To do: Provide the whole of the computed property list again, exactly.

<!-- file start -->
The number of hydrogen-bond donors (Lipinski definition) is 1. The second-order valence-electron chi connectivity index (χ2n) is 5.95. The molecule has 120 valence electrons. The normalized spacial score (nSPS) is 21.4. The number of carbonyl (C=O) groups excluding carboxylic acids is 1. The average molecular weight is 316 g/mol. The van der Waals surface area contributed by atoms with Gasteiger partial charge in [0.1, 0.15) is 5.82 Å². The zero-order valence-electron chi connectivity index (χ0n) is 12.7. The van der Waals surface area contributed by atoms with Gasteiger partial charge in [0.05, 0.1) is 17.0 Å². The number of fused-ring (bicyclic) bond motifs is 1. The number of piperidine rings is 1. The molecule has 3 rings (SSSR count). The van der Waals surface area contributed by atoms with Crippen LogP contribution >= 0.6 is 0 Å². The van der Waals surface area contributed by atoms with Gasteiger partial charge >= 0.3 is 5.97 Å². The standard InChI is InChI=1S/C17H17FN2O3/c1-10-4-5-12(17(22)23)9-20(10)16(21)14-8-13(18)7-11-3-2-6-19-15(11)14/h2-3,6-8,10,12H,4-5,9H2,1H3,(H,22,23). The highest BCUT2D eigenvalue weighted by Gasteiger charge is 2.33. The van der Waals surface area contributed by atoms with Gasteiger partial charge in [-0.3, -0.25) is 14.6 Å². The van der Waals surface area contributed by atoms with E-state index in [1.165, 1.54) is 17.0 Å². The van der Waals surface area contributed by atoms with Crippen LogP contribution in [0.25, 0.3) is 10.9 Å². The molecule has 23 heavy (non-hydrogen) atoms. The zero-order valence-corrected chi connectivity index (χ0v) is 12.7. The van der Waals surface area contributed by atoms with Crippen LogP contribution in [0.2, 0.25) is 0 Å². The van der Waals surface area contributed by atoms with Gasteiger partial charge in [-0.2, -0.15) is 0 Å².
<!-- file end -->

The number of hydrogen-bond donors (Lipinski definition) is 1. The second-order valence-electron chi connectivity index (χ2n) is 5.95. The molecule has 120 valence electrons. The normalized spacial score (nSPS) is 21.4. The number of carbonyl (C=O) groups excluding carboxylic acids is 1. The average molecular weight is 316 g/mol. The van der Waals surface area contributed by atoms with Gasteiger partial charge in [0.1, 0.15) is 5.82 Å². The zero-order valence-electron chi connectivity index (χ0n) is 12.7. The van der Waals surface area contributed by atoms with Gasteiger partial charge in [0.05, 0.1) is 17.0 Å². The number of fused-ring (bicyclic) bond motifs is 1. The number of piperidine rings is 1. The molecule has 3 rings (SSSR count). The van der Waals surface area contributed by atoms with Crippen LogP contribution >= 0.6 is 0 Å². The van der Waals surface area contributed by atoms with Gasteiger partial charge >= 0.3 is 5.97 Å². The standard InChI is InChI=1S/C17H17FN2O3/c1-10-4-5-12(17(22)23)9-20(10)16(21)14-8-13(18)7-11-3-2-6-19-15(11)14/h2-3,6-8,10,12H,4-5,9H2,1H3,(H,22,23). The highest BCUT2D eigenvalue weighted by Gasteiger charge is 2.33. The van der Waals surface area contributed by atoms with Gasteiger partial charge in [-0.3, -0.25) is 14.6 Å². The van der Waals surface area contributed by atoms with E-state index in [1.165, 1.54) is 17.0 Å². The van der Waals surface area contributed by atoms with Crippen LogP contribution in [0.25, 0.3) is 10.9 Å². The molecule has 23 heavy (non-hydrogen) atoms. The zero-order valence-corrected chi connectivity index (χ0v) is 12.7. The van der Waals surface area contributed by atoms with Crippen LogP contribution in [0.2, 0.25) is 0 Å². The van der Waals surface area contributed by atoms with Gasteiger partial charge in [-0.2, -0.15) is 0 Å².